Warmly, Amaya

  • andreamirch7

    Dear Amaya,
    I have been struggling with regret about not making one life dicision for a long time. I am very big believer of visualisation, and I tried your meditation, and whoa! I “rewrote” the past, and lived life as though I made that decision, and what I felt this time was that I didn’t view everything I imagined like a missed chance, but like it had actually happened and I lived it(and I’m sure I did in some parallel universe, since I also believe in mutidimensionality of time). The relief I felt after the meditation was surreal, and I found t appreciate the present so much, without the feeling of regret.
    This is a proof that we shouldn’t lose hope about solving a situation, a solution may come at any moment! I
    A thousand times thank you!

  • Amaya

    Dear Andrea – I am so happy to hear about your experience with the meditation!! Thank you for letting me know. I agree that it is never too late, and since all times are NOW, we have so much power in the present moment to heal ourselves (and consequently to heal our relationships as well). It is wonderful that you were able to let go of the regret and feel gratitude for where you are right now. Congratulations!
    Warmly, Amaya

  • Jana

    Hi Amaya thanks for sharing love this. I will use this technique. I have a question though what if there is a past regret that I don’t wish to revisit but has caused a lot of anguish in life today? Thank you

  • Amaya

    Jana, if you are feeling anguish over this event, you are revisiting it frequently anyway! I would suggest that you ground yourself very carefully through any kind of soothing meditation before consciously “going back.” Take all your spiritual resources with you (whether you call it God, Spirit, angels, love – whatever helps you to feel safe). Surround yourself in a beautiful bubble of love, and then simply hold the intention of healing. Your Higher Self will take it from there! You will know when you’re free because the situation or memory will no longer cause you anguish.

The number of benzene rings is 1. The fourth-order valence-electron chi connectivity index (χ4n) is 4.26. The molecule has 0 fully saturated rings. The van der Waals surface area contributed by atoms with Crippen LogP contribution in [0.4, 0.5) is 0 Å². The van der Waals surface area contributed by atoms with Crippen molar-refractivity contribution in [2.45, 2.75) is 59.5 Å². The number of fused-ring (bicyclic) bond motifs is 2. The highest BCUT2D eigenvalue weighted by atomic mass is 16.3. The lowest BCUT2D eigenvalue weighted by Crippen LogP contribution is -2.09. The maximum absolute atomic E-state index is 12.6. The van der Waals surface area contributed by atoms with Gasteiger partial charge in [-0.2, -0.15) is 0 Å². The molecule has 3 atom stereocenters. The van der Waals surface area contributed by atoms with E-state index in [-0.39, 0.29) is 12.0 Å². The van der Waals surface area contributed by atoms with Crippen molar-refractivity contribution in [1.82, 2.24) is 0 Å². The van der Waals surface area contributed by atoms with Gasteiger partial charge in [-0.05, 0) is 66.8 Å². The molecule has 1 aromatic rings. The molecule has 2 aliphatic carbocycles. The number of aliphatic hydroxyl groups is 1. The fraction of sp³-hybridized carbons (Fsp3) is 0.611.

Good luck and please contact me through my website if you’s like help with this!

  • Nirvikar Shakya

    How can I forget the past .

  • Joseph Guerra

    Hello Amaya I have been depressed for many years but didn’t really know it as I was always acting out to cover for the depression My question revolves around How do you move on to the future when everybody keeps talking about the past and how wonderfull they are, I don’t like being someone who is always just talking about himself but since these people probably figure I’m depressed they would rather not call, must come across in ,my voice

  • Emma Pearson

    Live in the PRESENT Joseph. It’s a GIFT. I have struggled with depression for years too. Be MINDFUL of sweeping statements like “everybody….” Try and mix with people who live in the PRESENT not the PAST. Try to be GRATEFUL for what you have that is good no matter how small. If you deal with the present then you will have a past worth talking about and the future will sort itself out. Its not as easy as it sounds though honey. You must practice making wise, positive choices, every second of your life. Be kind. Find something you enjoy and then find others who share your passion. Remember to be realistic and not too ambitious because if this doesn’t work out….it will be easier to deal with.